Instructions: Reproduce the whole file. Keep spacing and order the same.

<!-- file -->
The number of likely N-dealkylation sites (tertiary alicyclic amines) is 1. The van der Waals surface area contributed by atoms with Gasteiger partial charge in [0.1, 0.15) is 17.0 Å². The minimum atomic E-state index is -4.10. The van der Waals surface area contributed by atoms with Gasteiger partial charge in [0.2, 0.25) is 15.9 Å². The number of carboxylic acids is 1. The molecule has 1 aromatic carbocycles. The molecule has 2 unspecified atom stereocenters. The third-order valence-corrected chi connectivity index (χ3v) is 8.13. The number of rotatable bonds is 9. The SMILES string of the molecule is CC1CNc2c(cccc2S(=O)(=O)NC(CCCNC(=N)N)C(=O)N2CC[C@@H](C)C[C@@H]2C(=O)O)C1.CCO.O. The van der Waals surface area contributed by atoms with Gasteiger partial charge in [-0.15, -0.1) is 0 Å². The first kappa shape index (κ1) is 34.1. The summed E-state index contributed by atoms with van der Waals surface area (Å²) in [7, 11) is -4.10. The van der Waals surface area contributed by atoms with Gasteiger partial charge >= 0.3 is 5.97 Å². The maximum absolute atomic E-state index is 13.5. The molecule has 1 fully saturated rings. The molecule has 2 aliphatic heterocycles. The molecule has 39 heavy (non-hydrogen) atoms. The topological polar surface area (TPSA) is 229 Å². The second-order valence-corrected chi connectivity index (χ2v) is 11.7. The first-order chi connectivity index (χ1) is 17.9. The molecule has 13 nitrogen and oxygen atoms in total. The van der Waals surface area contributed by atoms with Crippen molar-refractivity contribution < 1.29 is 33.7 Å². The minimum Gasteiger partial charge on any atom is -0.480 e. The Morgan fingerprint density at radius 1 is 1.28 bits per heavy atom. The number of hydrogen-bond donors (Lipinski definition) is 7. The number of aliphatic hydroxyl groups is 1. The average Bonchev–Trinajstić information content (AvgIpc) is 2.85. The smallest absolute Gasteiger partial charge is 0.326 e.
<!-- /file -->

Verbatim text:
The number of likely N-dealkylation sites (tertiary alicyclic amines) is 1. The van der Waals surface area contributed by atoms with Gasteiger partial charge in [0.1, 0.15) is 17.0 Å². The minimum atomic E-state index is -4.10. The van der Waals surface area contributed by atoms with Gasteiger partial charge in [0.2, 0.25) is 15.9 Å². The number of carboxylic acids is 1. The molecule has 1 aromatic carbocycles. The molecule has 2 unspecified atom stereocenters. The third-order valence-corrected chi connectivity index (χ3v) is 8.13. The number of rotatable bonds is 9. The SMILES string of the molecule is CC1CNc2c(cccc2S(=O)(=O)NC(CCCNC(=N)N)C(=O)N2CC[C@@H](C)C[C@@H]2C(=O)O)C1.CCO.O. The van der Waals surface area contributed by atoms with Gasteiger partial charge in [-0.15, -0.1) is 0 Å². The first kappa shape index (κ1) is 34.1. The summed E-state index contributed by atoms with van der Waals surface area (Å²) in [7, 11) is -4.10. The van der Waals surface area contributed by atoms with Gasteiger partial charge >= 0.3 is 5.97 Å². The maximum absolute atomic E-state index is 13.5. The molecule has 1 fully saturated rings. The molecule has 2 aliphatic heterocycles. The molecule has 39 heavy (non-hydrogen) atoms. The topological polar surface area (TPSA) is 229 Å². The second-order valence-corrected chi connectivity index (χ2v) is 11.7. The first-order chi connectivity index (χ1) is 17.9. The molecule has 13 nitrogen and oxygen atoms in total. The van der Waals surface area contributed by atoms with Crippen molar-refractivity contribution < 1.29 is 33.7 Å². The minimum Gasteiger partial charge on any atom is -0.480 e. The Morgan fingerprint density at radius 1 is 1.28 bits per heavy atom. The number of hydrogen-bond donors (Lipinski definition) is 7. The number of aliphatic hydroxyl groups is 1. The average Bonchev–Trinajstić information content (AvgIpc) is 2.85. The smallest absolute Gasteiger partial charge is 0.326 e.